The results of the spectrum auction in Spain were published on Monday. The auction was for digital dividend band frequencies in 800 MHz, a slice of 900 MHz spectrum and 2.5 GHz spectrum. Continue reading
I have listened to a few webinars recently by some of the major microwave backhaul vendors, all with the message that microwave has enough capacity to support required LTE data rates. It is evident that network operators have been pushing these vendors for higher data rates. Microwave after all cannot compete with fiber on capacity and MNOs (Mobile Network Operator) have been laying lots of fiber in anticipation of LTE network roll out. Continue reading
I have already address peak LTE data rates and showed how they’re calculated. But what type of data rates would a user actually experience? This is what really matters from a quality of experience perspective.
A number of factors impact the ultimate capacity offered by a cell site. Two critical factors are interference and network loading. These factors are inter-related: higher network loading, which is a measure of the number of active subscribers, results in greater interference. Continue reading
I like to focus on LTE capacity in the next few blog entries and present what can realistically be obtained. I have seen wild figures, mainly pushed by system vendors and consumed by many operators, journalist and writers who like to wow readers of the promise of new technologies. For network operators, erring on capacity expectations has negative consequences as capacity fundamentally impact the cost of the network both on the access side and the backhaul side. Inflated capacity figures would lead to under-dimensioning on the access side and over-dimensioning on the backhaul side. So, for example, if we think LTE cell will provide 100 Mbps of throughput while in reality can only do 50 Mbps, the operator will be short by 50% of capacity in the access network resulting in poor user experience (e.g. slow download, blocking, etc.) and will be 50% over the required capacity for backhaul in which case it’s investment in capacity that’s sitting idle. This is why it is important to get capacity expectations right. Continue reading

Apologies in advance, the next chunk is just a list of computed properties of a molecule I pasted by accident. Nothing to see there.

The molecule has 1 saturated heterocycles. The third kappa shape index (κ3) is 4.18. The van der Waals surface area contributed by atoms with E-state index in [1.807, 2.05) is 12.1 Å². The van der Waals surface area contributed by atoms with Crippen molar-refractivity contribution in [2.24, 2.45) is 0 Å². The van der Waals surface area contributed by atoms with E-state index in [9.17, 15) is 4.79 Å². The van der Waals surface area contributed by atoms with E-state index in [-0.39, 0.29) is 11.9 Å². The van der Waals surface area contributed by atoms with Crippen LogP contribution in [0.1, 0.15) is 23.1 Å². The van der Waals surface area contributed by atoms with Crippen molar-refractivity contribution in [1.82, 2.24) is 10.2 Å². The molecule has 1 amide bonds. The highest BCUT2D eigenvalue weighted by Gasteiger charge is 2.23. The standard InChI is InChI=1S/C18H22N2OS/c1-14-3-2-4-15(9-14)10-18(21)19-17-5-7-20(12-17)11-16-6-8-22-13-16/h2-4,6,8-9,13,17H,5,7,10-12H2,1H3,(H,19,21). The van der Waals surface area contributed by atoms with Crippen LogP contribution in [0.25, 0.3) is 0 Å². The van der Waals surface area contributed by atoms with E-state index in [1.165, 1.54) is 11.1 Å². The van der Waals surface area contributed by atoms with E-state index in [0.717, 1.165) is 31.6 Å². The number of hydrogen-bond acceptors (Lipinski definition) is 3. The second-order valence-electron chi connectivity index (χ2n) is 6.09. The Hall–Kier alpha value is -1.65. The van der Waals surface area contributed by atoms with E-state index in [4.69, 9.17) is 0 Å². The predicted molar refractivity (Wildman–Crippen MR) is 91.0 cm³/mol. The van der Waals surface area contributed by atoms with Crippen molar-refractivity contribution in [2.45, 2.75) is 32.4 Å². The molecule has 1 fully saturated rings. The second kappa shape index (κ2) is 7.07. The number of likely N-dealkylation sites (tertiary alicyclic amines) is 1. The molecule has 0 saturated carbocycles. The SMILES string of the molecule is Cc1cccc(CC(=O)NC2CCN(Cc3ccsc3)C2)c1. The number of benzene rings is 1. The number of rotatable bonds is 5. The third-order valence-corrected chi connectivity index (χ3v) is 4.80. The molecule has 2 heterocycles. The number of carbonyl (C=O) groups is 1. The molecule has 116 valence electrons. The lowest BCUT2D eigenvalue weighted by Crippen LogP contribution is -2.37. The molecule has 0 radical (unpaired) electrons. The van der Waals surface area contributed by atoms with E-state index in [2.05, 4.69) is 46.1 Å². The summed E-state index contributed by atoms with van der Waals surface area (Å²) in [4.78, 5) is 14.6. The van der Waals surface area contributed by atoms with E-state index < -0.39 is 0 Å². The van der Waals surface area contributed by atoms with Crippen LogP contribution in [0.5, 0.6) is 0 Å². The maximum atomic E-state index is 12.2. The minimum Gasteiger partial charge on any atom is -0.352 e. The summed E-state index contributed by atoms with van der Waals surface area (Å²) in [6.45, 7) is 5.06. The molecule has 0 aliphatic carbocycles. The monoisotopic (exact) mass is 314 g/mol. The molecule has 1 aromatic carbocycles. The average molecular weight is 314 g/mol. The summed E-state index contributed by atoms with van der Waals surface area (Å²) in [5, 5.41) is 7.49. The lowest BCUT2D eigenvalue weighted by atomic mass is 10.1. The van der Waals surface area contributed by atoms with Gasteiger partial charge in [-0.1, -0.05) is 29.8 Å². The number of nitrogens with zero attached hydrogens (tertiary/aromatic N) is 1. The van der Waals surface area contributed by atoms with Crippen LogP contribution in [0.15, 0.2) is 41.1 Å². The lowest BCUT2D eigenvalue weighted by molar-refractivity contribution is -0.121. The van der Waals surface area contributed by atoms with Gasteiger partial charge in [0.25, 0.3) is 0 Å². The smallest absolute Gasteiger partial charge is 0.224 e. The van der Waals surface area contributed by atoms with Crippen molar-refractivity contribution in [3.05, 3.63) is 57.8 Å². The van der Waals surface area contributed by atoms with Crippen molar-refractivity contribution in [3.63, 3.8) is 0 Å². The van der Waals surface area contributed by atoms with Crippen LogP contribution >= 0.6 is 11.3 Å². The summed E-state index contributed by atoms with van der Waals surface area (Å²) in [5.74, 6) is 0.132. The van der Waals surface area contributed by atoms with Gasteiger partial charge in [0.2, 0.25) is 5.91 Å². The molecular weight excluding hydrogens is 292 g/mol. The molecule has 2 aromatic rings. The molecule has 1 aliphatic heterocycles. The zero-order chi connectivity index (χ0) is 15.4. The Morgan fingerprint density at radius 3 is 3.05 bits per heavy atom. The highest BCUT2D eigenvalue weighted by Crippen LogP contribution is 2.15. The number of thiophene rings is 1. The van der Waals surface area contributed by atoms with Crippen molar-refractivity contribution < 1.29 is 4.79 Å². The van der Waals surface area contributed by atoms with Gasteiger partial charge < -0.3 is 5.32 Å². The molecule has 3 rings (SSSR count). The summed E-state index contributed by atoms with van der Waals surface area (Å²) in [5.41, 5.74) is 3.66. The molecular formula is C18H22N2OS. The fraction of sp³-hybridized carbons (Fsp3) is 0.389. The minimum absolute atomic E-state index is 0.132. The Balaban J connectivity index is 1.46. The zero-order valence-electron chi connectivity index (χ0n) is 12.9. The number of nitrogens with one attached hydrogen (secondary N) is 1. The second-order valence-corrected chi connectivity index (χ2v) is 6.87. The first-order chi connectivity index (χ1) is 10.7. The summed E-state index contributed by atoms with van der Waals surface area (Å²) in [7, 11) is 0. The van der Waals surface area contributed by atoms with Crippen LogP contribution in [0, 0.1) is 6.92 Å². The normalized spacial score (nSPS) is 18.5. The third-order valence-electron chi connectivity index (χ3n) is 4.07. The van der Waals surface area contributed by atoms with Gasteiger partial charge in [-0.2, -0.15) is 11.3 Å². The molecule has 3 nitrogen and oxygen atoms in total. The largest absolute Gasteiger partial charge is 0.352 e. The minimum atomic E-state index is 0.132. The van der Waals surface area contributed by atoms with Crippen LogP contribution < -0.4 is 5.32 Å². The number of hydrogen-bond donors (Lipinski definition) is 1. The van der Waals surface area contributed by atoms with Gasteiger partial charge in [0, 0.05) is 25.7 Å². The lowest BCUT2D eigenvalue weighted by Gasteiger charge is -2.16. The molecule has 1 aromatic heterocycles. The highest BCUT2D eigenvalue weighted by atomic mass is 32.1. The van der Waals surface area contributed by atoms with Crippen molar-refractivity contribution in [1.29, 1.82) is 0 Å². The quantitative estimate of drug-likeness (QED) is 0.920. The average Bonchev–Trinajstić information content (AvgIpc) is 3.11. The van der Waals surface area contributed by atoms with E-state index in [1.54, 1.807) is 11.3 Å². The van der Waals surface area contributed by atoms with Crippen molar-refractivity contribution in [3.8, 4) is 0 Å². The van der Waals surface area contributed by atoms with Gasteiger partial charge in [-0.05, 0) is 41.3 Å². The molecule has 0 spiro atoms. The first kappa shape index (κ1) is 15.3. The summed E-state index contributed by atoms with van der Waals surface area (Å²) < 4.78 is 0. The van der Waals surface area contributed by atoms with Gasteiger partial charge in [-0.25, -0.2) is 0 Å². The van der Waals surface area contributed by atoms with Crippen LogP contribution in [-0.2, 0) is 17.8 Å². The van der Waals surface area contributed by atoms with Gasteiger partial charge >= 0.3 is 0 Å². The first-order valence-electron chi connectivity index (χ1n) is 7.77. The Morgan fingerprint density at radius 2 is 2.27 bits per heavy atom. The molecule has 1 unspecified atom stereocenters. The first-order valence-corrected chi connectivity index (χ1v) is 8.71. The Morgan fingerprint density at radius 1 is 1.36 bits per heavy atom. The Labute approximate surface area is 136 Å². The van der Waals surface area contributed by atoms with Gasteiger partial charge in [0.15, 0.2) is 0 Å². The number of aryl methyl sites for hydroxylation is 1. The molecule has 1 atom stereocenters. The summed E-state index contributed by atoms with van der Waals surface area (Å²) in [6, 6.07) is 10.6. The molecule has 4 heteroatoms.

Let me introduce myself. My name is Frank and I have been working in the wireless infrastructure industry for over 18 years. I love this industry and have seen it grow through different phases – never a dull moment. One wave of technology after another; so many of ideas and solutions; successes and failures… It’s all so fascinating and that’s what I want to blog on. I have worked for different companies including wireless carriers in North America and in other international markets, equipment vendors and consulting companies. I cannot claim that I have seen it all, so it’s my hope that my blog site will eventually grow to get contributions from others in the industry…
This is why I hope you will come back often to read my blogs: I want to provide a good view of new technologies and insightful comments. I like to look at both the technical aspects and the commercial ones. Ever wondered what will fly and what will fail? There are so many reasons. I intend to address these in my blogs…
So, what will I blog about? I am interested in a large number of issues related to the wireless industry: new technologies, business models, financial developments, and so many other topics. I have recently been heavily involved in small cells and heterogeneous networks, wireless backhaul, and 4G networks. I will write about these and so many other topics.
I am looking for comments because only through interaction, we can evolve our thinking and knowledge. I encourage you to post comments. If you don’t agree, say so!
I look forward to growing this bog site to include valuable insights so you can come back again!